La Jetée (1962)

By the time I was born I the mid-1960s, cinema was already dead.

At first glance, that seems absurd. Weren’t the 1960s and 1970s a “Golden Age” of cinema? After all, Godard’s Breathless was made in 1960. Weekend came out in 1967. Martin Scorsese and Francis Ford Coppola were still in film school, Robert Bresson in mid-career.

Nevertheless, by 1965, TV had already eclipsed cinema as the primary form of visual communication. Hollywood movies would continue to get bigger, even as movie theaters continued to get smaller. Shown in a classic “movie palace,” wide-screen, 70mm blockbusters like Ben Hur or the Sound of Music already felt like an unnecessary gimmick. In the 2010s, when almost every movie theater has been subdivided into a multiplex, Hollywood’s spending $230 million to make The Dark Knight Rises, or $195 million to make Transformers: Dark Side of the Moon, just seems a like cynical attempt to bludgeon moviegoers into emotions they don’t genuinely feel. Small, independent films, in turn, will never compete with the HBO TV series. Most people will watch them on their TV and computers, on DVDs, or on Netflix, anyway.

So far there has been only one genuinely great film made after 1960: La Jetée.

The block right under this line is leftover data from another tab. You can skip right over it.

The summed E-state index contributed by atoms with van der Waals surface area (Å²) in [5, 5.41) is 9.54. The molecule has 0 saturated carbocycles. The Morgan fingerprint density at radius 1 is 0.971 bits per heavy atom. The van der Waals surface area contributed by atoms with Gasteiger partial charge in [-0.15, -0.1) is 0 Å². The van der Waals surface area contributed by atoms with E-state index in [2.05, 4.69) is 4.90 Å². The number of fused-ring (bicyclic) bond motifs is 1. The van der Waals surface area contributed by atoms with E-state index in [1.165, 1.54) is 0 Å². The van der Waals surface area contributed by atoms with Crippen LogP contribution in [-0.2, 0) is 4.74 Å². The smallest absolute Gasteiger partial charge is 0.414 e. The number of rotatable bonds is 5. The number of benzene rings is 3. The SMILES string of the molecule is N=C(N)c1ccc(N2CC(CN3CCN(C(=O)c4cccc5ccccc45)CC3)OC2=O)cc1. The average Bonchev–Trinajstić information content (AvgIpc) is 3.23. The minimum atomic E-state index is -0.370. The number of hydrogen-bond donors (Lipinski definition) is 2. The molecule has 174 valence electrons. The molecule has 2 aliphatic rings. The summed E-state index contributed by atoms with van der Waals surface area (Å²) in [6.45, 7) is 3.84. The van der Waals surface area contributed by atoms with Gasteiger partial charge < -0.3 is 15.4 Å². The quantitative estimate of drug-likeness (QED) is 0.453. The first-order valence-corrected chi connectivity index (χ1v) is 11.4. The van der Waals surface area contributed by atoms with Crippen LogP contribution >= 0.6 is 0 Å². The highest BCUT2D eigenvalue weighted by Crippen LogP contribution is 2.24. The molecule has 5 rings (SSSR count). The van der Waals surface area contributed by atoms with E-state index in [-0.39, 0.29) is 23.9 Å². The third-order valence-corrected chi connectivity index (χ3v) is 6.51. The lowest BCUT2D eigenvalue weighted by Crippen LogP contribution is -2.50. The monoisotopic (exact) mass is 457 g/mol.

La Jetée, the short, 28 minutes long, low-budget “photographic novel” by the leftist French filmmaker Chris Marker is fairly well-known, especially among film students, and science-fiction writers, mainly because nobody has ever been able to recreate the often hypnotic effect it can have on its viewers. Terry Gilliam’s big-budget remake, 12-Monkeys, is a good film, mainly because of a great performance by a young Madeleine Stowe, but it largely misses the point. La Jetée, like the Mona Lisa, remains an enigma, a deceptively simple, yet haunting work of art with a magic that we cannot entirely explain.

La Jetée is set in a world that’s already dead. It begins with a child. He stands on the “jetty” of the Orly Airport in Paris, looking at the face of a woman in the crowd. That was before the nuclear holocaust, the narrator explains. The man, a survivor, the child fully grown, lives underground, deep beneath what were the Palais de Chaillot galleries in Paris. The surface of the earth is poisoned with radioactive fallout. The man is a prisoner of war. His captors, strange, yet strangely nondescript men who whisper in German, have chosen him to participate in an experiment. The earth is dying. Space is forbidden. The only path for survival is a link through time. They have chosen the man because they think he can survive the trip, mainly because of a strong sense of identity that comes from his fixation on the past. “His captors spied, even on his dreams.” They send him back in time to meet the woman he once saw at Orly International Airport.